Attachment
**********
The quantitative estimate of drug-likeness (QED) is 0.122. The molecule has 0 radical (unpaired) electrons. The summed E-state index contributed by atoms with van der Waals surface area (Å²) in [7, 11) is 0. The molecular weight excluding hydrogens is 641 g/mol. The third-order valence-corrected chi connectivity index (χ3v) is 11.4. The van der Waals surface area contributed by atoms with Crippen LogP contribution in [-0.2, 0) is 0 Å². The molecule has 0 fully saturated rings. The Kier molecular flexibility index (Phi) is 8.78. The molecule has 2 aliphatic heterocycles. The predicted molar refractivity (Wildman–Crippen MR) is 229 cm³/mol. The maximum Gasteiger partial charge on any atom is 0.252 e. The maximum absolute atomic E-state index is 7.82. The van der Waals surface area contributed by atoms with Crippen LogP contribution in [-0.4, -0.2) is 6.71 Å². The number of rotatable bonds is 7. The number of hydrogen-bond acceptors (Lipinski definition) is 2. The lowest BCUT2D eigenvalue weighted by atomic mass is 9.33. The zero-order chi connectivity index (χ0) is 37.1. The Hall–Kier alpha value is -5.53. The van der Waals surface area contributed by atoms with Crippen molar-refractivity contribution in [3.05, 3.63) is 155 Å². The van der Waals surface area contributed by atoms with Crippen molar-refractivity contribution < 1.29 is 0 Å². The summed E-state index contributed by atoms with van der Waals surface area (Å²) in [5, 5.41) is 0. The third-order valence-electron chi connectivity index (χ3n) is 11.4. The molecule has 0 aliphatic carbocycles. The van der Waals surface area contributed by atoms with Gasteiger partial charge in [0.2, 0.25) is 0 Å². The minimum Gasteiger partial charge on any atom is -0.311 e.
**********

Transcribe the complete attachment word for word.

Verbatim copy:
The quantitative estimate of drug-likeness (QED) is 0.122. The molecule has 0 radical (unpaired) electrons. The summed E-state index contributed by atoms with van der Waals surface area (Å²) in [7, 11) is 0. The molecular weight excluding hydrogens is 641 g/mol. The third-order valence-corrected chi connectivity index (χ3v) is 11.4. The van der Waals surface area contributed by atoms with Crippen LogP contribution in [-0.2, 0) is 0 Å². The molecule has 0 fully saturated rings. The Kier molecular flexibility index (Phi) is 8.78. The molecule has 2 aliphatic heterocycles. The predicted molar refractivity (Wildman–Crippen MR) is 229 cm³/mol. The maximum Gasteiger partial charge on any atom is 0.252 e. The maximum absolute atomic E-state index is 7.82. The van der Waals surface area contributed by atoms with Crippen LogP contribution in [-0.4, -0.2) is 6.71 Å². The number of rotatable bonds is 7. The number of hydrogen-bond acceptors (Lipinski definition) is 2. The lowest BCUT2D eigenvalue weighted by atomic mass is 9.33. The zero-order chi connectivity index (χ0) is 37.1. The Hall–Kier alpha value is -5.53. The van der Waals surface area contributed by atoms with Crippen molar-refractivity contribution in [3.05, 3.63) is 155 Å². The van der Waals surface area contributed by atoms with Crippen molar-refractivity contribution < 1.29 is 0 Å². The summed E-state index contributed by atoms with van der Waals surface area (Å²) in [5, 5.41) is 0. The third-order valence-electron chi connectivity index (χ3n) is 11.4. The molecule has 0 aliphatic carbocycles. The van der Waals surface area contributed by atoms with Gasteiger partial charge in [0.2, 0.25) is 0 Å². The minimum Gasteiger partial charge on any atom is -0.311 e.